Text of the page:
Troubleshoot SharePoint 2013 search queries 101

There are some easy steps I follow every time I have to troubleshoot SharePoint 2013 search queries when I’m quite sure that I should get some result but the Search Result (or Content By Search, aka CBS) Web Part do not agree.

First of all, I have to admit, I’m not perfect and I know that very well so the first thing I double check is the query I wrote. I usually re-write the query from scratch using a tool other than out-of-the-box Query Builder, SharePoint 2013 Search Query Tool (v2.x).

I think everyone that works with SharePoint 2013 Search should know this tool and I will not write a review, but let me say that I’m a big fan of this software and I’m really thankful to its authors and contributors (check their names here). I love it because I can use it remotely, logged in as a different user or anonymously, I love it because it is easy to use, fast and rich of useful information.

Going back to my post, when I have to troubleshoot a search query I open Search Query Tool and type the query in the Query Text box using the KQL syntax. I usually start by adding one search term at a time until the query is complete. Search Query Tool does not “understand” SharePoint search  variables, so I have to “translate” it manually. Once finished, if I get some result, I go to the next step.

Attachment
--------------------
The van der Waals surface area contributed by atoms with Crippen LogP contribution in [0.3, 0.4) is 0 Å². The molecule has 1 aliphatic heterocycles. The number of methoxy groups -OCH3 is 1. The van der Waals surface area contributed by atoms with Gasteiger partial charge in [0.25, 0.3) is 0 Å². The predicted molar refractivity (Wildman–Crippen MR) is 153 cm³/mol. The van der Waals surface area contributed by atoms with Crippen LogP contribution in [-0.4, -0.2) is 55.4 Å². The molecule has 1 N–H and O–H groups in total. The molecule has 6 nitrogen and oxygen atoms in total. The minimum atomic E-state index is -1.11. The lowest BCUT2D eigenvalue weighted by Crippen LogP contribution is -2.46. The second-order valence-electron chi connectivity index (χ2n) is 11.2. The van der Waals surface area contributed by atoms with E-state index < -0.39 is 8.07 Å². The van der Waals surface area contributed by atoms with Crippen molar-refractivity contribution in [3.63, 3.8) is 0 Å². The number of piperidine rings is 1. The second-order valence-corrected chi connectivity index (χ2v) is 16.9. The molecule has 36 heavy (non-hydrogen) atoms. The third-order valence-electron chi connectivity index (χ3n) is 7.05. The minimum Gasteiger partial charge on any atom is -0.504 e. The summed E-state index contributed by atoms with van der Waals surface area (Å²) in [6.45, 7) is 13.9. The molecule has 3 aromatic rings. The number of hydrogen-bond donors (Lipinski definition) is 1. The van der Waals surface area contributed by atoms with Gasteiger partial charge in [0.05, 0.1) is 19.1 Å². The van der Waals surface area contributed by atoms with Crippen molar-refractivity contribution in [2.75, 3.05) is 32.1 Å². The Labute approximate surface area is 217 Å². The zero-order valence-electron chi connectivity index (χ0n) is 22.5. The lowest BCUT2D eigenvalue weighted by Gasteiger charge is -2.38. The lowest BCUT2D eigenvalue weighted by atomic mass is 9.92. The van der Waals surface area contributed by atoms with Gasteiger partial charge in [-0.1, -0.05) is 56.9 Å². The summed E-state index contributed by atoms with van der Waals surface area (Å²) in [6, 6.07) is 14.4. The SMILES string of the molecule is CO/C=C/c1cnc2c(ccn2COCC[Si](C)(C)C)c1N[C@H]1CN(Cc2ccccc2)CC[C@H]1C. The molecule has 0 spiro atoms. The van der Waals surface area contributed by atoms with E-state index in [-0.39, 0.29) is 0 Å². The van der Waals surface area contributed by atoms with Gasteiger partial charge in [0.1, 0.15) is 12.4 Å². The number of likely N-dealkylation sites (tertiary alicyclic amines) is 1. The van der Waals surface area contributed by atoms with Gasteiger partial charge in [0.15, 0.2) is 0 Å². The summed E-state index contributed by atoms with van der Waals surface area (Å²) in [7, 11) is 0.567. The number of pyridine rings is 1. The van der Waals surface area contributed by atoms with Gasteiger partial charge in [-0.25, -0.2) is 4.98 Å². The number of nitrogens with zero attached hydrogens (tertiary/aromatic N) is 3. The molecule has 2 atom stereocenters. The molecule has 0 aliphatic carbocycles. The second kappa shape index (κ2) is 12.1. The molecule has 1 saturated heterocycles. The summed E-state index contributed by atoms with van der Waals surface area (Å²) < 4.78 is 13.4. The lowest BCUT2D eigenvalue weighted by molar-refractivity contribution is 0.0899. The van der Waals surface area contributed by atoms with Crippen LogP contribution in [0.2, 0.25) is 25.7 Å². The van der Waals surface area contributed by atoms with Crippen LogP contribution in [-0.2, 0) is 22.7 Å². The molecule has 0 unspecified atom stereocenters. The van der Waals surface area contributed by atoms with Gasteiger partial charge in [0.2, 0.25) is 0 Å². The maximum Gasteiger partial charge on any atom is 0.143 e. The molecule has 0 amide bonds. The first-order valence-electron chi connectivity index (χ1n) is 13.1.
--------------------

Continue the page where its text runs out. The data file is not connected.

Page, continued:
The “next step” is to check the query transformation done by SharePoint on the page render. Here comes the other tool I love, ULS Viewer. I wont say a word about it, since I’m sure that all you already know this software. So start it and take a look to the flow :)

When a page with a search results web part, including CBS, loads you can filter the ULS logs by “Name”, using the “contains” operator and the name o that page as a value. You’ll get a lot of results and between them something like this:

SearchExecutor::ExecuteQueries – Starting ExecuteQueryTask with correlation id 81262d21-e831-4ce1-8cf6-274bc5c45126

This is something really useful because it allow us to get the correlation id of the Query operations. Now we can add the correlation id as a filter on our ULS logs and take a look to the result. We could also add an addition filter, “Category contains Query”, to low down the logs number.

The resulting rows contain the complete query transformation “highlighting” (no, not literally…) how and when the query variables get translated in something different. We should also be able to get the number of search results.

  • QueryTemplateHelper: Query template ‘{SearchTerms} ContentType:CompanyEvent* Path:http://sample.com/en/*’ transformed to query text ‘ContentType:CompanyEvent* Path:http://sample.com/en/*’.
  • Microsoft.Office.Server.Search.Query.Pipeline.Processing.QueryRouterEvaluator : QueryRouterEvaluator: Received 15 RelevantResults results for query ContentType:CompanyEvent* Path:http://sample.com/en/* CorrelationId 81262d21-e831-4ce1-8cf6-274bc5c45126 ParentCorrelationId 81262d21-e831-4ce1-8cf6-274bc5c45126

This is something like the 101 of troubleshooting search query, but I found it really useful.

– Riccardo

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